When listening to native speakers they do not seem to say 'one hundred' or 'one kilometre' properly. The 'one' sounds more like an 'er' sound. Can you please explain to me why this is and if I should try to do it too? Małgorzata J., Warszawa.
Yes, I know I answered this letter in the last issue. We say 'a hundred' usually but I also promised to continue on the same topic: the importance of weak forms in spoken English. But I have a problem. Writing about the sound of English is rather like trying to describe a spiral staircase without using your hands! But if this article is difficult for me to write, it will also be difficult for you to read - unless you read bits of it aloud. So please do NOT read this article on a tram or in a railway carriage or any public place - people will think you have gone mad as you try to make the strange sounds that I suggest! So if you are now sitting alone, you can continue reading.
I know that many of our readers are used to the International Phonetic Alphabet, at least when looking up a new word in a dictionary; but some readers are not, and so I shall try and write this article without using those strange characters of the IPA. But there is one very common sound in English for which there is no written letter - we call it the 'schwa' and it can be represented in writing by either an 'a', 'e', 'o', or 'u'! (note that only the vowel 'i' is missing from this list). In fact paradoxically this sound is the most commonly used sound in spoken English, whilst being the least important! It is the unstressed vowel sound in 'woman', 'father', 'today', 'unhappy' - and the 'er' sound that you mention in your letter. Dictionaries show this 'schwa' sound using an 'e' printed upside-down, but to keep to my promise of not using phonetic symbols I shall use 'er' instead, just as you did in your original letter.
Why is 'i' not weakened to 'er' like all the other long vowel sounds? Well, think about the position of your tongue in your mouth when you make each of the vowel sounds (go on, try them out - there's no one listening). If you just relax your mouth when saying 'team' you get 'tim' - in other words, the weak form of 'ee' words is a short 'i' sound, whereas trying the same relaxation with all the other vowel sounds produces an 'er'. Try relaxing whilst saying each of 'cake, cart, boot, boat' - see what I mean? So 'ee' words have their weak forms too, but these are pronounced with a short 'i' in unstressed positions.
In spoken English, only the stressed syllable of a word (the one pre'ceded by an a'postrophe in most 'dictionaries, or printed in bold letters in some textbooks) receives its full vowel value. Other vowels tend to get only touched lightly in passing and shortened in the process, or ignored altogether. For example 'vegetable' is pronounced 'veg-ter-bl' NOT '*ve-jet-tay-bull*'. But this tendency applies not only to words of more than one syllable, but to whole phrases within a sentence, with short unimportant words being pronounced weakly with shortened vowels.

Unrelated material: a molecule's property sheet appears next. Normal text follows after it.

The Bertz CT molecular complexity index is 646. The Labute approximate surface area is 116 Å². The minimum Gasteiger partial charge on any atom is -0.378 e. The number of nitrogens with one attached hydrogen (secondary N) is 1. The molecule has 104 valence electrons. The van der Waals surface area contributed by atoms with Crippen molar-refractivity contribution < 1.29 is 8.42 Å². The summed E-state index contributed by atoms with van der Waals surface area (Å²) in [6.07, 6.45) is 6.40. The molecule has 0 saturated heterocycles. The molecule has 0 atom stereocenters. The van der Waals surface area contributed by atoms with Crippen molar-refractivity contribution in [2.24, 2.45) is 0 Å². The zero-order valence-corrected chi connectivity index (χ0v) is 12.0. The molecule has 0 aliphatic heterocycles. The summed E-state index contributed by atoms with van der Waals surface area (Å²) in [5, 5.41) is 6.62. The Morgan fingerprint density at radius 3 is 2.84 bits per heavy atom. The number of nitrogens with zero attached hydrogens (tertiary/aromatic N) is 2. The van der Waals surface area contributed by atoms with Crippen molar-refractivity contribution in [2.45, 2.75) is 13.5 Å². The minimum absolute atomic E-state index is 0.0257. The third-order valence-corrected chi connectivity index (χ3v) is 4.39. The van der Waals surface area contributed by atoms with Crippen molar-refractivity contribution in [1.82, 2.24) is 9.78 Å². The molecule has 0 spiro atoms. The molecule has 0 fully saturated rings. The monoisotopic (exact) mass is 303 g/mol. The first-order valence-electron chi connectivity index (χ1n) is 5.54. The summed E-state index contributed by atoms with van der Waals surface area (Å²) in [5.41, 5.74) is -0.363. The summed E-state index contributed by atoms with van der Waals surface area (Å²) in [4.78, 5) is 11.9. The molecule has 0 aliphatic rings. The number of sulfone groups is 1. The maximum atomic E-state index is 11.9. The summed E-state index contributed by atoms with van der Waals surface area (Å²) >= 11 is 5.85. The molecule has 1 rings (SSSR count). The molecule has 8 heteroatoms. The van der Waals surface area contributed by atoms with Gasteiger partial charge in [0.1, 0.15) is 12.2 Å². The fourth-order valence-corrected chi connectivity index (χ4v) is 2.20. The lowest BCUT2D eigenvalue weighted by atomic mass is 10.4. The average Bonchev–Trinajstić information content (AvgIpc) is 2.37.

But many of the common short words in English are just structural and carry no meaning in themselves (a, the, and, etc and the auxiliary verbs to be and to have) and so are never stressed. This means that many common words are usually not pronounced as you might expect. Take a common word like 'and'. Then say 'fish and chips' - no, say it quickly! - 'fish and chips'. How did you pronounce the word 'and'? Some of you pronounced it 'ern' and some 'n'. I hope no one pronounced it the way you were first taught - stretching your mouth wide open sideways as if to say 'apple', and then pronouncing all three letters including the 'd'. Good! You now understand the reason for 'weak forms' in spoken English. Many short unimportant words are too much work to pronounce fully for their value (consider the difficulty in pronouncing the 'd' of 'and' before the 'ch' of 'chips'), and so are simplified. Spoken English is essentially easy to speak - in other words you need to be lazy to speak it properly!
Here are a few more examples of common words that are almost always pronounced weakly: 'as' (erz), 'but' (bert), 'than' (thern), 'them' (therm), 'us' (ers), 'does' (derz), 'are' (er), 'can' (kern), 'was' (werz) and many others. So if you think that 'to' and 'two' are pronounced the same in English, you will be wrong 98% of the time: because only when the word 'to' is the last word in a sentence, as in the question "Where are you going to?" is the word stressed and given its full 'u' sound. In all other cases 'to' is pronounced 'ter'. Just try Hamlet's famous line "To be, or not to be". It should sound like "ter bee, or not ter be". If it sounds like "Two bee or not two bee" you need to listen to native speakers and tapes and TV and film more carefully. But I know that in your case, Małgorzata, you do listen carefully - hence your first question. So keep up this good habit and your spoken English will improve a lot, and your listening comprehension even more so. What's more, speaking English will get easier - remember what I said about good spoken English being essentially lazy!